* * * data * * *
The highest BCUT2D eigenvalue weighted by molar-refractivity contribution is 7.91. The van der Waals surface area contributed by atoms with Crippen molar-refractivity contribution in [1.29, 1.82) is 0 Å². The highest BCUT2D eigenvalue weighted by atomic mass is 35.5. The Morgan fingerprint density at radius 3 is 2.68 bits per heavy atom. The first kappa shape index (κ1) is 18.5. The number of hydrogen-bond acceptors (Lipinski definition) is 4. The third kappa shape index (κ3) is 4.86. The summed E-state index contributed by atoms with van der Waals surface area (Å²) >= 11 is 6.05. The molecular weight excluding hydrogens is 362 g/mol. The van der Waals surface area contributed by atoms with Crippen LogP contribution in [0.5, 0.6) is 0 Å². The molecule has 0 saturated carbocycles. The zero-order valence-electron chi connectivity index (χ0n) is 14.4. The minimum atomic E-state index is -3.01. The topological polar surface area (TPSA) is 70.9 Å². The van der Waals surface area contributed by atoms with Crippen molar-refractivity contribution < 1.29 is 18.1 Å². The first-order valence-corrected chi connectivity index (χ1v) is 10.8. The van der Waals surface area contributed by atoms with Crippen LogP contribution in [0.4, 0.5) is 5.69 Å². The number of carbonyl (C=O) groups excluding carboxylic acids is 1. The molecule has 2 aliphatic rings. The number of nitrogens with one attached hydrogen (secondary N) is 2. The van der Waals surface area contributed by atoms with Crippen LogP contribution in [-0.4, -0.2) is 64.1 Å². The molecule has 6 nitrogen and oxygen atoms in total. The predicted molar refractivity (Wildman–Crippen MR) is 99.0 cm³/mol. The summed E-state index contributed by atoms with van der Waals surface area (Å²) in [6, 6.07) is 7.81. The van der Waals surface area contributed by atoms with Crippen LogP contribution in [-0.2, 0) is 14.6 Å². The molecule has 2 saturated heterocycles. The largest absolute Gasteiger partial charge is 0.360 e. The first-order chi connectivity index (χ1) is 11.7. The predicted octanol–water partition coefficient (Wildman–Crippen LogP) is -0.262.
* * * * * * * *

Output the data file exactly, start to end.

The highest BCUT2D eigenvalue weighted by molar-refractivity contribution is 7.91. The van der Waals surface area contributed by atoms with Crippen molar-refractivity contribution in [1.29, 1.82) is 0 Å². The highest BCUT2D eigenvalue weighted by atomic mass is 35.5. The Morgan fingerprint density at radius 3 is 2.68 bits per heavy atom. The first kappa shape index (κ1) is 18.5. The number of hydrogen-bond acceptors (Lipinski definition) is 4. The third kappa shape index (κ3) is 4.86. The summed E-state index contributed by atoms with van der Waals surface area (Å²) >= 11 is 6.05. The molecular weight excluding hydrogens is 362 g/mol. The van der Waals surface area contributed by atoms with Crippen LogP contribution in [0.5, 0.6) is 0 Å². The molecule has 0 saturated carbocycles. The zero-order valence-electron chi connectivity index (χ0n) is 14.4. The minimum atomic E-state index is -3.01. The topological polar surface area (TPSA) is 70.9 Å². The van der Waals surface area contributed by atoms with Crippen molar-refractivity contribution < 1.29 is 18.1 Å². The first-order valence-corrected chi connectivity index (χ1v) is 10.8. The van der Waals surface area contributed by atoms with Crippen LogP contribution in [0.4, 0.5) is 5.69 Å². The number of carbonyl (C=O) groups excluding carboxylic acids is 1. The molecule has 2 aliphatic rings. The number of nitrogens with one attached hydrogen (secondary N) is 2. The van der Waals surface area contributed by atoms with Crippen LogP contribution in [-0.4, -0.2) is 64.1 Å². The molecule has 6 nitrogen and oxygen atoms in total. The predicted molar refractivity (Wildman–Crippen MR) is 99.0 cm³/mol. The summed E-state index contributed by atoms with van der Waals surface area (Å²) in [6, 6.07) is 7.81. The van der Waals surface area contributed by atoms with Crippen LogP contribution in [-0.2, 0) is 14.6 Å². The molecule has 2 saturated heterocycles. The largest absolute Gasteiger partial charge is 0.360 e. The first-order chi connectivity index (χ1) is 11.7. The predicted octanol–water partition coefficient (Wildman–Crippen LogP) is -0.262.